Most of our lives we get told by others how to live – what should be important to us, how we should plan our careers, what we should spend our time on. I had always wanted to try creative writing but was taught from an early age that money is hard to come by as an artist, and I should try to earn a crust in a high-paying job instead. When I went through my own quarter-life crisis, I told the world to shove it, signed up for a class, and now I have the confidence to share my own expert opinions with the world. A lot of what we believe about the world is only mental, but it can feel so real to us. If you’ve done something random or fun recently (or are planning to), something you’ve always wanted to try, it’s a brilliant sign that you’re going through a shift, and valuing your own happiness over what others say.

6. You stay in on a Saturday night and don’t feel like you’re missing out on anything

It’s hard to explain to someone who hasn’t experienced it, but it’s totally okay (and smart) to not feel like you need to hit the clubs or go to every party or event you can on the weekend. Although your friends might ridicule you at first, realizing you can do whatever you want on a ‘party night’ (like choosing to Netflix and chill), means you’re listening to your body and paying attention to what it can handle. You’re also choosing to do what you really want instead of listening to the voices of others. It means you’re on a direct path to social enlightenment. Namaste!

7. You freak out whenever someone asks you to commit to something a year away

When you’re feeling on edge about your own plans for the future, anyone trying to get you to commit to something more than a few months away can make you feel anxious and boxed in. Just remember that even if it seems like everyone else have their future worked out, it’s totally OK (and even normal) to hold off on locking in to anything if it doesn’t feel right for you. It means you’re learning to walk to the beat of your own drum, and re-calibrating to focus on living to the rhythm of the present moment. If you’re worried about the ‘freak out’ bit, learning to meditate can totally help with that!

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8. You can’t understand why you’re still not happy, despite all of your achievements

Stepping back from your life and recognizing something’s wrong is difficult to do, but it’s a sign that you’re heading in the right direction. This means you’re beginning to take ownership of your happiness, and after freaking out about and blowing up all the mistakes you’ve made in your career, you will be in the box seat to steer things in a better direction. Just remember that our ‘I will be happy when’ targets actually change the closer we get to them, so chances are you’ve probably achieved most of what you originally set out to do, so all that’s happened is you’ve changed what you want (which is a very good thing)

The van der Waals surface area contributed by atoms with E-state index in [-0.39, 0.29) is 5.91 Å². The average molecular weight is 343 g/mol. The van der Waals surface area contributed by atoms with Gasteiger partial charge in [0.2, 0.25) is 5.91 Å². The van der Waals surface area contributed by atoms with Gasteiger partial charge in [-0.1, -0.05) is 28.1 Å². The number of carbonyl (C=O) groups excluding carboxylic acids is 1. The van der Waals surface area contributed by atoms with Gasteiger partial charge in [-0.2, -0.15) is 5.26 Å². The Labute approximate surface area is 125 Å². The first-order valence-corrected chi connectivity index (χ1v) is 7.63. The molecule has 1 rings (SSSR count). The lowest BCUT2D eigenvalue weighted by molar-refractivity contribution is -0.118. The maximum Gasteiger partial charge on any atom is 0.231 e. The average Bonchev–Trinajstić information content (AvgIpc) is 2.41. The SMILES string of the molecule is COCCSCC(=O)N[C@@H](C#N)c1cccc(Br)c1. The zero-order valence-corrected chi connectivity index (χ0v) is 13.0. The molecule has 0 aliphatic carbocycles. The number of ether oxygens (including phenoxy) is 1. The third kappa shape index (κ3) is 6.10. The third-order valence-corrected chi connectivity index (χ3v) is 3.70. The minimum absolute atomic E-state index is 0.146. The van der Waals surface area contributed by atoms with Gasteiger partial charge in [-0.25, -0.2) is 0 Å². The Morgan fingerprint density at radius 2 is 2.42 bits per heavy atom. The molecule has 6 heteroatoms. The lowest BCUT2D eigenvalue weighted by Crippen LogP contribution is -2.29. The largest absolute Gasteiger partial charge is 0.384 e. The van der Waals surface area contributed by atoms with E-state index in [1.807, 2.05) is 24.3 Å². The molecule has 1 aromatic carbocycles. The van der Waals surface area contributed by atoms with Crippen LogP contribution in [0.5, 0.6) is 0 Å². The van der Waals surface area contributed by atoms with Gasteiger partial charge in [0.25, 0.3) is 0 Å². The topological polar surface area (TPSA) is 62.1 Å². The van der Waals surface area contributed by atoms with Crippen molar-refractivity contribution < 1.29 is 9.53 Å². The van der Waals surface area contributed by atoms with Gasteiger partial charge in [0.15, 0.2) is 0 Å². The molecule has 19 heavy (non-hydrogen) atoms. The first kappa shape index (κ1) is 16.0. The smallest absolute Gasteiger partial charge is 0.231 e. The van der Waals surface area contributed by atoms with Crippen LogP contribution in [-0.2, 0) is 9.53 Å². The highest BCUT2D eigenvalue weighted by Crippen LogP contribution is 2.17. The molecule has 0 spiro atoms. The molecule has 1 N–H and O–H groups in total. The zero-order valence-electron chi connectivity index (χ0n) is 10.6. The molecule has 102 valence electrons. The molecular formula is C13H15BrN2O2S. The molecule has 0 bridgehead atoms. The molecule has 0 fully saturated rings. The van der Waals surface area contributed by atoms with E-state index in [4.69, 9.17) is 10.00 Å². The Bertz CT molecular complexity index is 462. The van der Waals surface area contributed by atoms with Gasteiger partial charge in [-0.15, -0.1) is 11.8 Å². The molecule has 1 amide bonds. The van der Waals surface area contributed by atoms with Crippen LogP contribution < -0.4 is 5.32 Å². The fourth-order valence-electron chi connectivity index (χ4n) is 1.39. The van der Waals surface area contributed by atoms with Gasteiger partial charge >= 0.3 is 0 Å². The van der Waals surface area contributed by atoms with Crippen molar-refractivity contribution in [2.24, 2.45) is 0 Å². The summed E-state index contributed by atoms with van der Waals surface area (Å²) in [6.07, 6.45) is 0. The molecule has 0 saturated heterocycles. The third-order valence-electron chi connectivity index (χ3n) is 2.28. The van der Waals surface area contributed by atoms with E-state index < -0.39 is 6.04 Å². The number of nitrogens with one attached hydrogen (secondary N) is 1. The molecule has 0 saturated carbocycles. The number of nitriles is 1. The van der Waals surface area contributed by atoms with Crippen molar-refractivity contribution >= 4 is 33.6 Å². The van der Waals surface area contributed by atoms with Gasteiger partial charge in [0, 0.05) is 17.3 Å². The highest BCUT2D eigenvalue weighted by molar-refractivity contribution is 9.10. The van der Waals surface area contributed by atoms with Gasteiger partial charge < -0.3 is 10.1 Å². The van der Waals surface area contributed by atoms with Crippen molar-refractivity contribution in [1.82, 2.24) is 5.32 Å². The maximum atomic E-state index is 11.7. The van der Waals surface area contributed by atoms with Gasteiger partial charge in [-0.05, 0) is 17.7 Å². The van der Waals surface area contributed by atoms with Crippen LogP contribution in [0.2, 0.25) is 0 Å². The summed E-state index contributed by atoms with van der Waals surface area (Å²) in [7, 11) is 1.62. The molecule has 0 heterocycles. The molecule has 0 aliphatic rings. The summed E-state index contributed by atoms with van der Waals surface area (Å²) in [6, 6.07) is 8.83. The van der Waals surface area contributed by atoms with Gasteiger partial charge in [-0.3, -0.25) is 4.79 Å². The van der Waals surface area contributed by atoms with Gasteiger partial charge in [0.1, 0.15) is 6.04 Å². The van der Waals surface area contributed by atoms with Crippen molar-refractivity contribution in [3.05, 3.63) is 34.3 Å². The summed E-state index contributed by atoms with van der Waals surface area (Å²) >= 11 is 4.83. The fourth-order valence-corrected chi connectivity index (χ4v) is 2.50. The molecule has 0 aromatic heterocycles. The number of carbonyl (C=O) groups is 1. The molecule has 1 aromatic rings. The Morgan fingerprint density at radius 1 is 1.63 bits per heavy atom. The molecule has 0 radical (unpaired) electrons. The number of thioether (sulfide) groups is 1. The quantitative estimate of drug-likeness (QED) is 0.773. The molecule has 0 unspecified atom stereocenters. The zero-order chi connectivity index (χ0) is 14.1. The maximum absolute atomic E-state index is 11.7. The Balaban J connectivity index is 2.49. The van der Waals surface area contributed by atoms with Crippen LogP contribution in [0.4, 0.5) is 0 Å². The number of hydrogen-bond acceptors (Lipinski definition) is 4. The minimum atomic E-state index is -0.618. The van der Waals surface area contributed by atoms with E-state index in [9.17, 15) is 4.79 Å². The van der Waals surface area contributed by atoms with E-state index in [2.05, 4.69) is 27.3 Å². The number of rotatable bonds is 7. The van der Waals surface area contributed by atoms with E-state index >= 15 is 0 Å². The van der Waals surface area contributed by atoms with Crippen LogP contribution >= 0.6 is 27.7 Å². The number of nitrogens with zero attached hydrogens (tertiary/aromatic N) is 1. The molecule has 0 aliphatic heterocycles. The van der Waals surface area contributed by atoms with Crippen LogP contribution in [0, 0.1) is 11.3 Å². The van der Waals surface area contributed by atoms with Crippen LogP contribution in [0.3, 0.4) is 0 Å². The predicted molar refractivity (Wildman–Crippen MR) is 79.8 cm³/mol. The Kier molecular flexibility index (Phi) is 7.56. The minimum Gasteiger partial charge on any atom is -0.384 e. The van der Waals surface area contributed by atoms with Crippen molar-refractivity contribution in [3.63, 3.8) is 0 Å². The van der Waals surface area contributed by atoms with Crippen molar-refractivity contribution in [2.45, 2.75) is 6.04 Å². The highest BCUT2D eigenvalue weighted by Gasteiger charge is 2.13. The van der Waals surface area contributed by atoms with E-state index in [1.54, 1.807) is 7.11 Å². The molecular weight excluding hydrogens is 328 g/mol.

9. You start noticing everyday things that you’ve never noticed before 

If you’re feeling overwhelmed with making sense of your life right now, you will probably find yourself paying more attention than usual to little things around you, like nature, or the way your friend’s face twitches when they talk, or a new opportunity that’s been right under your nose the whole time. As you surrender to life and give up on trying to control it, past and future fade into the background, and the air you’re breathing takes center stage. your awareness is heightened, you become more relaxed and alert, and you can feel the textures, tastes and smells of everything around you on a grander, more beautiful scale. It’s an amazing place to be, and it’s the reason why you’ve seen so many self-help books around about how to live in the moment.

10. You have realized there’s no such thing as perfect.

This is a sure sign that you’re towards the end of your quarter-life crisis. If you feel anxious reading that sentence, that’s alright – you will get there. Once you fully appreciate that there’s no such thing as perfect, you will be able to get through not only the turbulent period you find yourself in right now, but literally any life crisis after it. Your life is only going off the rails if you believe there are correct rails, or a better train than the one you’re on. And as we grow, we realize there’s no such thing as the perfect train – so sit back in your cabin chair, feel the warmth of the tea cup in your hands, and enjoy the ride.

Featured photo credit: Photo is free license from Unsplash via download.unsplash.com

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Last Updated on January 15, 2019

How to Talk to Strangers Without Feeling Awkward

How to Talk to Strangers Without Feeling Awkward

Many of us feel awkward talking to strangers. I’m a very outgoing person, even though I sometimes feel uncomfortable walking up to someone and asking a question or starting a conversation. I consider myself pretty high up on the extrovert meter. So what is it that makes us pause and become worried or anxious about talking to people we don’t know?

In this article, we will discuss why we feel this way as well as some tips on how to talk to strangers without feeling awkward.